The Papers of Ulysses S Grant, Vol 12, p 371-3

O.R., I, xxxix, part 3, p 594-5

“If you can see the chance for destroying Hood’s army, attend to that first and make your other move secondary.”

I received the following from Gen. Sherman

Lieutenant General U. S. GRANT,

Commanding Armies of the United States, City Point, Va.:

As you foresaw, and as Jeff. Davis threatened, the enemy is now in the full tide of execution of his grand plan to destroy my communications and defeat this army. His infantry, about 30,000, with Wheeler’s and Roddey’s cavalry, from 7,000 to 10,000, are now in the neighborhood of Tusumbia and Florence, and the water being low is able to cross at will. Forrest seems to be scattered from Eastport to Jackson, Paris. and the lower Tennessee, and General Thomas reports the capture by him of a gun-boat and five transport. General Thomas has near Athens and Pulaski Stanley’s corps, about 15,000 strong, and Schofield’s corps, 10,000, en route by rail, and has at least 20,000 to 25,000 men, with new regiments and conscripts arriving all the time; also Rosecrans promises the two DIVISIONS of Smith and Mower, belonging to me, but I doubt if they can reach Tennessee in less than ten days. If I were to let go Atlanta and Northern Georgia and make for Hood, he would, as he did here, retreat to the southwest, leaving his militia, now assembling at Macon and Griffin, to occupy our conquests, and the work of last summer would be lost.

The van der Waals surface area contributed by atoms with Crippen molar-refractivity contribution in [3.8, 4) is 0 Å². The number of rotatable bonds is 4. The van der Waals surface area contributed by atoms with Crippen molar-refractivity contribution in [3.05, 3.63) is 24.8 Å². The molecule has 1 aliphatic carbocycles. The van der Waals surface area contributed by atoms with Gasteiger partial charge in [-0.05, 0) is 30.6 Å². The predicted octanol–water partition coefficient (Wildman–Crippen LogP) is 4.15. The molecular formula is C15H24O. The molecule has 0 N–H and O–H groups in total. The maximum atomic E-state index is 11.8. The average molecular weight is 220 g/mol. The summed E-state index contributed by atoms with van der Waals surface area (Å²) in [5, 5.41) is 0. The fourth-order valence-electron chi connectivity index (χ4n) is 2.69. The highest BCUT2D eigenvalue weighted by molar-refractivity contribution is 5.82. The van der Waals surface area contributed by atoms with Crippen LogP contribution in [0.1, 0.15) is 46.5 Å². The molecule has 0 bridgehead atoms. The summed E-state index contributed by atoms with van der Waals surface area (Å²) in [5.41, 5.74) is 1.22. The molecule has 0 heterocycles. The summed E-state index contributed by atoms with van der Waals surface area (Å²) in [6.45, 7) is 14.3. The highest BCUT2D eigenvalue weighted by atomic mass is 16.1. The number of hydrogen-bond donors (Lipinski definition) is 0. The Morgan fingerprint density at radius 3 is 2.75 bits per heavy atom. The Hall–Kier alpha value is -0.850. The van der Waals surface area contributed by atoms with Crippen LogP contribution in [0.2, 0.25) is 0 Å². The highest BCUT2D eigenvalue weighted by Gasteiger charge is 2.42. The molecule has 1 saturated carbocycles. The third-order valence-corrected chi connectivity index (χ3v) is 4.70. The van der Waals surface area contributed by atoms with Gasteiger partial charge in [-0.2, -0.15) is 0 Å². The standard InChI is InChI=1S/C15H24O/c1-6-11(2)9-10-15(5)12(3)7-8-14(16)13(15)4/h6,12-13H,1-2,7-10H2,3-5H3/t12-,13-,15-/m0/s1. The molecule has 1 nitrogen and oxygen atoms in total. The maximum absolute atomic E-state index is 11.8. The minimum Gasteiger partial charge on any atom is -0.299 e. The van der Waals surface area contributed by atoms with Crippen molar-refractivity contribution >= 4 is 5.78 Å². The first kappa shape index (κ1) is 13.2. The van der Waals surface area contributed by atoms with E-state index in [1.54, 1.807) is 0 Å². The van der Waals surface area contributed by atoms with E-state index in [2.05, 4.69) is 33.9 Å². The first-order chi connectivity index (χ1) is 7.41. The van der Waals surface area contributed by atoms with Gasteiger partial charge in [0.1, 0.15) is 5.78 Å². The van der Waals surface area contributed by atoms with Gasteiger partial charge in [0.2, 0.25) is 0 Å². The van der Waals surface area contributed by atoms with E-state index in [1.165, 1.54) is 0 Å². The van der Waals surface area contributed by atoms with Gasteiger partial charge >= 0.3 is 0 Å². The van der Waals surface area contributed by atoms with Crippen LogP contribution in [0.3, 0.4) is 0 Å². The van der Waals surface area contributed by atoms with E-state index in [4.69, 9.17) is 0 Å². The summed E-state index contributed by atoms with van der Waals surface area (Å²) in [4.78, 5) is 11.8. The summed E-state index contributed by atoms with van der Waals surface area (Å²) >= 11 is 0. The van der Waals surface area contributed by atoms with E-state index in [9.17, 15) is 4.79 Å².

I have retained about 50,000 good troops, and have sent back full 25,000, and having instructed General Thomas to hold defensively Nashville, Chattanooga, and Decatur, all strongly fortified and provisioned for a long siege, I will destroy all the railroads of Georgia and do as much substantial damage as is possible, reaching the sea-coast near one of the points hitherto indicated, trusting that General Thomas, with his present troops and the influx of new troops promised, will be able in a very few days to assume the offensive. Hood’s cavalry may do a good deal of damage, and I have sent Wilson back with all dismounted cavalry, retaining only about 4,500.

This is the best I am do, and shall, therefore, when I can get to Atlanta the necessary stores, move as soon as possible.

W. T. SHERMAN,

Major-General.

 

I replied,

Major-General SHERMAN,

Atlanta, Ga.:

Do you not think it advisable now that Hood has gone so far north to entirely settle him before starting on your proposed campaign? With Hood’s army destroyed you can go where you please with impunity. I believed, and still believe, that if you had started south whilst Hood was in the neighborhood of you he would have been forced to go after you. Now that he is so far away, he might look upon the chase as useless and go in one direction whilst you are pushing in the other. If you can see the chance for destroying Hood’s army, attend to that first and make your other move secondary.

U. S. GRANT,

Lieutenant-General.

 

The Papers of Ulysses S Grant, Vol 12, p 370-1

O.R., I, xxxix, part 3, p 576-